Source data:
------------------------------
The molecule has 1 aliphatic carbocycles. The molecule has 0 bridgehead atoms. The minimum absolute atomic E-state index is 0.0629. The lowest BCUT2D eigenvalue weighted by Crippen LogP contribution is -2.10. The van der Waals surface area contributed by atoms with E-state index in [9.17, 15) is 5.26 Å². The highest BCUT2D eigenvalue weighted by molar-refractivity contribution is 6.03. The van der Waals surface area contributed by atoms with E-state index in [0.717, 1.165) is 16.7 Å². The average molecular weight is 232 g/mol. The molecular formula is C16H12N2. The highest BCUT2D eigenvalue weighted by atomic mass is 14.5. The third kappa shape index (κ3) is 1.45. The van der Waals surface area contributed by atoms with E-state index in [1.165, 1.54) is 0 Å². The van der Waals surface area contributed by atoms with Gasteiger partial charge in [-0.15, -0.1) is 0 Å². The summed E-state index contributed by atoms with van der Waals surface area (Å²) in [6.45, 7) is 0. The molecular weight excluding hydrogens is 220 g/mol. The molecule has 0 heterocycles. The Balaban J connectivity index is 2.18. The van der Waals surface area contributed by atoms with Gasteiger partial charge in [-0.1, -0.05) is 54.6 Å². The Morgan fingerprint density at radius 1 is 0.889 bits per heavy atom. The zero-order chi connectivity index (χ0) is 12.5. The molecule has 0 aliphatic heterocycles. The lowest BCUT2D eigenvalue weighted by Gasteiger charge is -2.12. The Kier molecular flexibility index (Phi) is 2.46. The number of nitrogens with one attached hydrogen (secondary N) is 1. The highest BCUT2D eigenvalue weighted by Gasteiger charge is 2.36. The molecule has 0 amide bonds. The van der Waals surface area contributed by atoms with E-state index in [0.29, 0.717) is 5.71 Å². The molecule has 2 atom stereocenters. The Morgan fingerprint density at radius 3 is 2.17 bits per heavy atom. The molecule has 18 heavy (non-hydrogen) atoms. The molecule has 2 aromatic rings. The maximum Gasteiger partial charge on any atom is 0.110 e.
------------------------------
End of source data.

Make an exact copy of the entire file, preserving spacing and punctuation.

The molecule has 1 aliphatic carbocycles. The molecule has 0 bridgehead atoms. The minimum absolute atomic E-state index is 0.0629. The lowest BCUT2D eigenvalue weighted by Crippen LogP contribution is -2.10. The van der Waals surface area contributed by atoms with E-state index in [9.17, 15) is 5.26 Å². The highest BCUT2D eigenvalue weighted by molar-refractivity contribution is 6.03. The van der Waals surface area contributed by atoms with E-state index in [0.717, 1.165) is 16.7 Å². The average molecular weight is 232 g/mol. The molecular formula is C16H12N2. The highest BCUT2D eigenvalue weighted by atomic mass is 14.5. The third kappa shape index (κ3) is 1.45. The van der Waals surface area contributed by atoms with E-state index in [1.165, 1.54) is 0 Å². The van der Waals surface area contributed by atoms with Gasteiger partial charge in [-0.15, -0.1) is 0 Å². The summed E-state index contributed by atoms with van der Waals surface area (Å²) in [6.45, 7) is 0. The molecular weight excluding hydrogens is 220 g/mol. The molecule has 0 heterocycles. The Balaban J connectivity index is 2.18. The van der Waals surface area contributed by atoms with Gasteiger partial charge in [-0.1, -0.05) is 54.6 Å². The Morgan fingerprint density at radius 1 is 0.889 bits per heavy atom. The zero-order chi connectivity index (χ0) is 12.5. The molecule has 0 aliphatic heterocycles. The lowest BCUT2D eigenvalue weighted by Gasteiger charge is -2.12. The Kier molecular flexibility index (Phi) is 2.46. The number of nitrogens with one attached hydrogen (secondary N) is 1. The highest BCUT2D eigenvalue weighted by Gasteiger charge is 2.36. The molecule has 0 amide bonds. The van der Waals surface area contributed by atoms with E-state index in [0.29, 0.717) is 5.71 Å². The molecule has 2 atom stereocenters. The Morgan fingerprint density at radius 3 is 2.17 bits per heavy atom. The molecule has 18 heavy (non-hydrogen) atoms. The molecule has 2 aromatic rings. The maximum Gasteiger partial charge on any atom is 0.110 e.